Blaming it on the Alcohol, the Drugs, an Ex, a Mother--You Made Me Do It!

At home once again on the weekend, expecting to relax after five days of working, a man is seated on the couch drinking and smoking his cares away.  His partner watches the alcohol take effect while the drugs follow, she knows how he behaves when he has had more than enough in his system.  There is no rest for the weary at a place she pays many bills to keep.  Walking on eggshells, she prays her partner says nothing and does nothing to her.  But, he does.  He starts a conversation she doesn't really want to have.  He negatively talks about people she loves and cares for.  He questions what she does with her time when he is away.  He behaves rudely, slams things around, mumbles complaints,  she wonders how long will this last this time? 

There were other scenes like this, too many to count for the victim.  There were those times she ran into her children's room to keep from getting any more tongue lashings and beatings.  Then there was that time when she cried far too many tears to the point that her eyes were red and swollen for a week.  Another time, her heart rapidly beat from fear to the point she felt she was having a heart attack.  She also recalled events when her nerves got the best of her and she moved her bowels frequently and vomited much from stress--so worried about how her abuser would react about something she had done.  She watches the man, who makes excuses for his nasty ways, and she is beginning to hate him.  She can't wait for Monday, days at work are far better than they ever will be at home.

You may know of someone in a similar situation, who resents the weekends, hates happy hours, avoids holiday gatherings while wishing that alcohol ads on television screens would cease.  Those moody men and women, who believe that by using alcohol and drugs to escape their mundane lifestyles, is a cure all are hurting, not only themselves, but loved ones too.  These are selfish acts!  The older a man or woman gets, the faster he or she gets intoxicated, according to health studies.  Yet, it isn't just the alcohol or drugs a man or woman will blame for all of his or her personal drama, but the blame might also be put upon an ex, a demanding job, a controlling mother, or anyone or anything else for one's self destructive behaviors.  It is easy to blame others than to get help.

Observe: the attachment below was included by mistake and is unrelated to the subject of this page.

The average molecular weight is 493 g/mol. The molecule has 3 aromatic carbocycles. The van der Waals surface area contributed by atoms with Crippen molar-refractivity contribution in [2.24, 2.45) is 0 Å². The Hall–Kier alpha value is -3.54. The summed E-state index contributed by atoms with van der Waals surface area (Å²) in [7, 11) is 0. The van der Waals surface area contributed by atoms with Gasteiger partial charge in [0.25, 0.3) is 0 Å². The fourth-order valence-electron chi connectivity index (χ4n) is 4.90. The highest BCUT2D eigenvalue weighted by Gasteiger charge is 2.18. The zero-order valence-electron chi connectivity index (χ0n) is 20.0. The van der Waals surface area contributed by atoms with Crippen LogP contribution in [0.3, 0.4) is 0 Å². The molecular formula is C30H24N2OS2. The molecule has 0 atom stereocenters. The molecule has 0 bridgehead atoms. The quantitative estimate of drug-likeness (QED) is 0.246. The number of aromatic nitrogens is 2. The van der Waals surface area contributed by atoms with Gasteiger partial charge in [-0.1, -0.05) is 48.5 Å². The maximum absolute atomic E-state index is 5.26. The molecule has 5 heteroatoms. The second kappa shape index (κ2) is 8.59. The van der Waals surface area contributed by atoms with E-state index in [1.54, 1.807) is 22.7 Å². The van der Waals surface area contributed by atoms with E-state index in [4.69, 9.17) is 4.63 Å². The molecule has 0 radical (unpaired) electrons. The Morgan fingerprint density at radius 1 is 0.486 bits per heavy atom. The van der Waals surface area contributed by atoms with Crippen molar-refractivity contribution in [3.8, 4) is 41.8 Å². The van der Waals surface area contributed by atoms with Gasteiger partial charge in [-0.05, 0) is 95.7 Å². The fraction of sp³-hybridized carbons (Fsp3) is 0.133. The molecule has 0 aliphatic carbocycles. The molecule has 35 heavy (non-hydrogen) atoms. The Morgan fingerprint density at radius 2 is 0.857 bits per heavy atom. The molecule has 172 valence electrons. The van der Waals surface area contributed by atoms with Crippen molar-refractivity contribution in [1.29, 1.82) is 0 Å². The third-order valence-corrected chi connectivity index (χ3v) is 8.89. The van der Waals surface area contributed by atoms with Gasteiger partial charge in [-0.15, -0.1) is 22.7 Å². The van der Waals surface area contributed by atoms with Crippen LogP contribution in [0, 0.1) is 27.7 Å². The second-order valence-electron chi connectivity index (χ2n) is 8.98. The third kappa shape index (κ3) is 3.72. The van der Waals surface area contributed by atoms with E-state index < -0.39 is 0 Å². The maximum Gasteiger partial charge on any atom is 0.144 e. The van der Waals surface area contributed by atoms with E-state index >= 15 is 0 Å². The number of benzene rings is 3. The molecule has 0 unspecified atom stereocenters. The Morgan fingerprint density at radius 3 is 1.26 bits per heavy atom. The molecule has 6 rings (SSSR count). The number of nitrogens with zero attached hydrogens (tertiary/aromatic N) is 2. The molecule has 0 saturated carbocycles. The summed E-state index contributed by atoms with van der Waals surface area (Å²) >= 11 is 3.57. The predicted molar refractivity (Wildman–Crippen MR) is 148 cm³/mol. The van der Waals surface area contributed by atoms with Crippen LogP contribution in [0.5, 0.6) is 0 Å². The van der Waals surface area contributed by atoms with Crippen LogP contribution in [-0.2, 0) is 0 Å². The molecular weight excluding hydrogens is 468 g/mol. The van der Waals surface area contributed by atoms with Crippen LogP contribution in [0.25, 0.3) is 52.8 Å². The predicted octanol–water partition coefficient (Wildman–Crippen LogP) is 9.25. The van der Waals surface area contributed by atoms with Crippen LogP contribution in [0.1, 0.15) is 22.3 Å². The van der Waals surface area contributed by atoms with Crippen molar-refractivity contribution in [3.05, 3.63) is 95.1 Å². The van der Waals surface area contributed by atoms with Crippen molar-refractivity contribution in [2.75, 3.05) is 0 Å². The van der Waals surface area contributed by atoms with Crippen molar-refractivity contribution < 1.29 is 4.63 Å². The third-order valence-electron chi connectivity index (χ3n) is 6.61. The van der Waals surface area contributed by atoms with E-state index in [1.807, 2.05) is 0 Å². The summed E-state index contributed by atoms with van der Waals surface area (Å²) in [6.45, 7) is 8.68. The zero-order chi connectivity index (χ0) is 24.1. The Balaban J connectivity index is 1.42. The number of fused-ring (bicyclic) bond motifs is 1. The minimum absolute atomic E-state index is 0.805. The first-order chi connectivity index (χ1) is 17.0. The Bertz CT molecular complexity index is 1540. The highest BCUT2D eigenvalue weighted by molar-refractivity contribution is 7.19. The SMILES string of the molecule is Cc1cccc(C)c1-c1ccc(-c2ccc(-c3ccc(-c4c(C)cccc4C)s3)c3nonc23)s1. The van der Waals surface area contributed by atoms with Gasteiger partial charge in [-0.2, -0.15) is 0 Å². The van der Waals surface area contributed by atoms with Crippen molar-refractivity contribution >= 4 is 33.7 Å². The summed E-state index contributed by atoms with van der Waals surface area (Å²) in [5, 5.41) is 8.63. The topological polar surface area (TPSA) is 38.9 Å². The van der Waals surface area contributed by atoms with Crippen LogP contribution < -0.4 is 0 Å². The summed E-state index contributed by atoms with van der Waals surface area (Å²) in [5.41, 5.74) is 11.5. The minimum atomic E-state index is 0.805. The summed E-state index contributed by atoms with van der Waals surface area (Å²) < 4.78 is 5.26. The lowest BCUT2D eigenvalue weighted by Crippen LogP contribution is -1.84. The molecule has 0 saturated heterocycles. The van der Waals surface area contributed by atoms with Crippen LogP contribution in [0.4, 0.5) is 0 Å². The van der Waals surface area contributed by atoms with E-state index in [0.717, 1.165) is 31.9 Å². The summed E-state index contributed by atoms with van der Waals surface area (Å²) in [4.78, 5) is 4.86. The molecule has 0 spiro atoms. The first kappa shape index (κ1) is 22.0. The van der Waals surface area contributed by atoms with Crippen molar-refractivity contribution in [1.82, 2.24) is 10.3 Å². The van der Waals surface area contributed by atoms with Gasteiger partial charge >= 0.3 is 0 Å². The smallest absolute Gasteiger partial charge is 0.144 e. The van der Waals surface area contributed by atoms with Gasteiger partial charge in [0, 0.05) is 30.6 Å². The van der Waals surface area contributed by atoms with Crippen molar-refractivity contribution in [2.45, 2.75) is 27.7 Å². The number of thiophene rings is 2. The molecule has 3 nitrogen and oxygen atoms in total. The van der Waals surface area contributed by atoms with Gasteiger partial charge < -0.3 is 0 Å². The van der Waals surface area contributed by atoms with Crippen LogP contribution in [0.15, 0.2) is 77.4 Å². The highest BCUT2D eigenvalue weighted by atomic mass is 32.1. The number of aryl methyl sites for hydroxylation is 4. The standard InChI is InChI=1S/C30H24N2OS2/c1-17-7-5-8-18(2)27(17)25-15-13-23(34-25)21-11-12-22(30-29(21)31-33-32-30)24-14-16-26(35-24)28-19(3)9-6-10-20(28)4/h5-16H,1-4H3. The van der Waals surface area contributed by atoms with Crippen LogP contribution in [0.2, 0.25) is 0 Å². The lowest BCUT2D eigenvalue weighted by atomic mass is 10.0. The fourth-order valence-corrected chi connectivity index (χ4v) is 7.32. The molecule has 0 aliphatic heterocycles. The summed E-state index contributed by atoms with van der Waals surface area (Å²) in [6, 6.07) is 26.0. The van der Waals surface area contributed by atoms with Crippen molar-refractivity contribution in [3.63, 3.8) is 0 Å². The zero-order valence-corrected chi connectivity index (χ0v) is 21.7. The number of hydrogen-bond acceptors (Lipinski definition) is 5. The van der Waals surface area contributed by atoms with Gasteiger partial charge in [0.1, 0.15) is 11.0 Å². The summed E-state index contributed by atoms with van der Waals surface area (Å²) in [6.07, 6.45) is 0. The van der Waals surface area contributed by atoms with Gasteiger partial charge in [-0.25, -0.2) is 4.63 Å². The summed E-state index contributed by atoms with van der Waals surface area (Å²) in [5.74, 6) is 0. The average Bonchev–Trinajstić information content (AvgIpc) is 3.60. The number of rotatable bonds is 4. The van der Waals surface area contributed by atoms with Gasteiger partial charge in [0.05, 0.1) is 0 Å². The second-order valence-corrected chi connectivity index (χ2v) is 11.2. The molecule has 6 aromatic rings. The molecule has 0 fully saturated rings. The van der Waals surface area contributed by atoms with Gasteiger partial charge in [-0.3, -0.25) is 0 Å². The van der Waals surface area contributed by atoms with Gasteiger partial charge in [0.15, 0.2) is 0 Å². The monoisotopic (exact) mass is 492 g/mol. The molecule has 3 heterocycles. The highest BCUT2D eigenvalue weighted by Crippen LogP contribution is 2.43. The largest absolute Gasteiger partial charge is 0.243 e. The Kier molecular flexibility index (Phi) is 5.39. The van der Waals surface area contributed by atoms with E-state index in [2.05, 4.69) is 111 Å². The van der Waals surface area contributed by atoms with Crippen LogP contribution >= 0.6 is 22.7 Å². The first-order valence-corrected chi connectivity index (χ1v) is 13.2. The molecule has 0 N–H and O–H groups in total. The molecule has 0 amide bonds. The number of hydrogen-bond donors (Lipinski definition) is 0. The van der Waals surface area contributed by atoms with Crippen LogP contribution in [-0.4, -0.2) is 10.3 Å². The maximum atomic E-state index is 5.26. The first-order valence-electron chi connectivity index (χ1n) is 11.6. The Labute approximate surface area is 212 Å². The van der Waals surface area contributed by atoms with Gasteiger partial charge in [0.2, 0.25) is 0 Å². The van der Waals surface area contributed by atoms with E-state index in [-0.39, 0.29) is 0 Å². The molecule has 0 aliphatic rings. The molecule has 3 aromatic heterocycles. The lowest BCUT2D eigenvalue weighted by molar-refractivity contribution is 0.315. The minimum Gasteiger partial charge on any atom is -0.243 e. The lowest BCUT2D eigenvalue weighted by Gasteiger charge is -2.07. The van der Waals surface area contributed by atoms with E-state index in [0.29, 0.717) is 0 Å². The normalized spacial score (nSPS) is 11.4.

In the example, the woman is worried, stressed, and may even be contemplating making a lifestyle change, but is hesitant.  More concerned about the inconvenience it might cause her and others if she leaves the belligerent man, she reasons that he will be okay and so will she.  "The last time he was will be alright once he falls asleep," the victim tells herself.  But a hoarse voice from yelling, body aches from fighting, frequent stomach aches, and more are her reminders, do something or else.

Reasoning with anyone about issues they refuse to fix is fruitless!  Instead, one will feel like he or she is on a roller coaster ride that never stops.  Everyday is different when it comes to angry men and women.  You never know what might set them off to drink, smoke, or hurt someone.  To stay in a relationship with hot-tempered people is risky.  Despite many people in our world drinking or using drugs, it doesn't make the behavior right or beneficial.  Many families suffer behind people who claim they can hold their liquor.  But the reality is that one who doesn't have a sober mind will impact others.  They will forget to do things, lie, cheat, claim to be responsible, make excuses for bad behavior, and more.  The alcohol and drugs, the ex, and a person's mother are not to blame, but the person using and abusing them is!  An ex became an ex for good reason.  The mother had her own share of issues and the son or daughter chose to keep enabling her.  No matter the reason why an abuser feels the need to turn back a bottle or light a stick, the reality is he or she is ultimately responsible for what those items will do to him or her!

To those in these situations, avoid the blame game.  Ask yourself, "Do I really want to keep putting up with this behavior?"  Then start working to make some significant changes in your life!  Life is too short!  Do something healthy and productive while there still is time.

Nicholl McGuire wrote Laboring to Love an Abusive Mate and Laboring to Love Myself.   She shares spiritual insight on YouTube channel: nmenterprise7.


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God didn't put you with an abusive mate. Your flesh did.

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